First Nations eager to transform Westbay Marina RV Park

Park will close at the end of February for extensive upgrades

First Nations eager to transform Westbay Marina RV Park

It’s something chiefs Ron Sam and Andy Thomas have been waiting for for more than 10 years.

In 2005, the Songhees and Esquimalt Nations jointly purchased the land at the Westbay Marina RV Park from the federal government, inheriting a lease to the current tenant in the process. But now that lease is set to expire in the spring of 2017, allowing the two nations to take control of the property for the first time.

“We have big plans. For us, it’s one of our first real economic ventures together with Esquimalt Nation, so we’re pretty excited about it,” said Sam, chief of the Songhees Nation, noting the potential to link the park with tourism in the Inner Harbour and add a cultural component as well.

“I think it’s a perfect opportunity…We’re looking for the best and fastest way possible to move our community forward and if it takes purchasing land in our traditional territory, then that’s what we have to do.”

According to a letter to Esquimalt council in November, the nations will continue using the land as an RV park, but will bring it up to a higher, modern standard, with services upgraded to handle a wide range of recreational vehicles.

A two-level amenities building with showers and a club house will be added, noted Sam, and the guardhouse in front of the RV park could be turned into a store or cultural interpretation centre.

Construction can’t begin until the lease expires in March, but the nations are already working on design plans with a push to have the park re-open for the summer season.

Thomas, chief of the Esquimalt Nation, is already tingling with excitement, noting it’s an economic opportunity for the community of about 250 people where 60 per cent are under the age of 16.

“We’re not invisible anymore and we have an opportunity to be part of the economy now and train some of our young people how to look after business, make it grow and to be able to make business decisions,” said Thomas. “I think that’s important because we’ve been marginalized for this long and it’s time for us to come out and make the right moves and the right decisions.”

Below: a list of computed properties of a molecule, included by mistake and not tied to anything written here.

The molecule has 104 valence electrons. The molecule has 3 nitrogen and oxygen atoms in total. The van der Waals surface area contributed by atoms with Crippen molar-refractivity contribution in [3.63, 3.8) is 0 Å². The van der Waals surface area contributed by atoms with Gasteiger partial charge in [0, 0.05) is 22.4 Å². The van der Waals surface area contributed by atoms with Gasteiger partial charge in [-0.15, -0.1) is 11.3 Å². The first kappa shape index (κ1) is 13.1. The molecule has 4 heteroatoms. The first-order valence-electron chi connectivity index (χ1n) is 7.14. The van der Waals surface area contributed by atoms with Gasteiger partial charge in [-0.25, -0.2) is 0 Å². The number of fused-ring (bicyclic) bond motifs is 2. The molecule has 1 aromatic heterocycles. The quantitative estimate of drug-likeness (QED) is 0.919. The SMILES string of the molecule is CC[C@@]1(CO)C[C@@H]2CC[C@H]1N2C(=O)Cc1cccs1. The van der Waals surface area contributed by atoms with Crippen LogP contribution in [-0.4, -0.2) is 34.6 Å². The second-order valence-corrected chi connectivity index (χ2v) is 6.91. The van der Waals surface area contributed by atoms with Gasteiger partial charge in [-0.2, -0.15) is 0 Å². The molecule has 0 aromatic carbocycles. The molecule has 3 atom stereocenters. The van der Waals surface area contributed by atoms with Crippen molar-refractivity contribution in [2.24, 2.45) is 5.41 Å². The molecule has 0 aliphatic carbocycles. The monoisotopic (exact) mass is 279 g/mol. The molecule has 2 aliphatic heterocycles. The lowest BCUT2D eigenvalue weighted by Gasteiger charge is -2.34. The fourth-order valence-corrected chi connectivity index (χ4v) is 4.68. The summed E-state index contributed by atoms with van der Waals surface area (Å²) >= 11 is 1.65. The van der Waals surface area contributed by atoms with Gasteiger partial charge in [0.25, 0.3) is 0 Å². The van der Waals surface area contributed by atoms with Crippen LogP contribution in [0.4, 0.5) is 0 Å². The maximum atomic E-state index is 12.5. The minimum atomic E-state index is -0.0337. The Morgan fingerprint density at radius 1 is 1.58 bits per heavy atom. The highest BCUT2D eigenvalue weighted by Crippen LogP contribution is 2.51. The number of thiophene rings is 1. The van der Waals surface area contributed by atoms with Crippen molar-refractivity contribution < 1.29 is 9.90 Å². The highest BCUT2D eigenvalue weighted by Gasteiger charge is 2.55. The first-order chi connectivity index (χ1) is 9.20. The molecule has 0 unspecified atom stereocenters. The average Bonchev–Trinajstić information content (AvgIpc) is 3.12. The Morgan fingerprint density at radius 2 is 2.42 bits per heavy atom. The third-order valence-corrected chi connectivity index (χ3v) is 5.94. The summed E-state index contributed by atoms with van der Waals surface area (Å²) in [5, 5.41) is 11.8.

But not everyone is happy. Mark Lindholm has owned and leased the park since 1997, and is disappointed his business will be forced to shut down at the end of February.

He isn’t surprised the lease wasn’t extended given the ongoing negotiations since 2005, which is why he didn’t invest heavily in the park during the last several years. A few long-term employees who lived in the park have already moved on, added Lindholm, and the rest of its population consists of travellers from all over North America, including many retirees who come during the winter months.

“Everyone is really disappointed. It’s (First Nations upgrading the park and carrying on) not a huge negative, it’s just that things are turning on in a different form,” said Lindholm, who has a few real estate projects in the works for the surrounding neighbourhood.

“We had planned to do that (upgrade the park) all along, but we got thwarted by the fact the First Nations ended up acquiring the property and won’t renew the lease….It’s very frustrating, but this is the world we live in now.”

Situated right on the harbour, the Westbay Marina RV Park opened in 1986 and was built in response to tourism during Expo 86. Plans for the RV park won’t affect the adjacent Westbay Marine Village.

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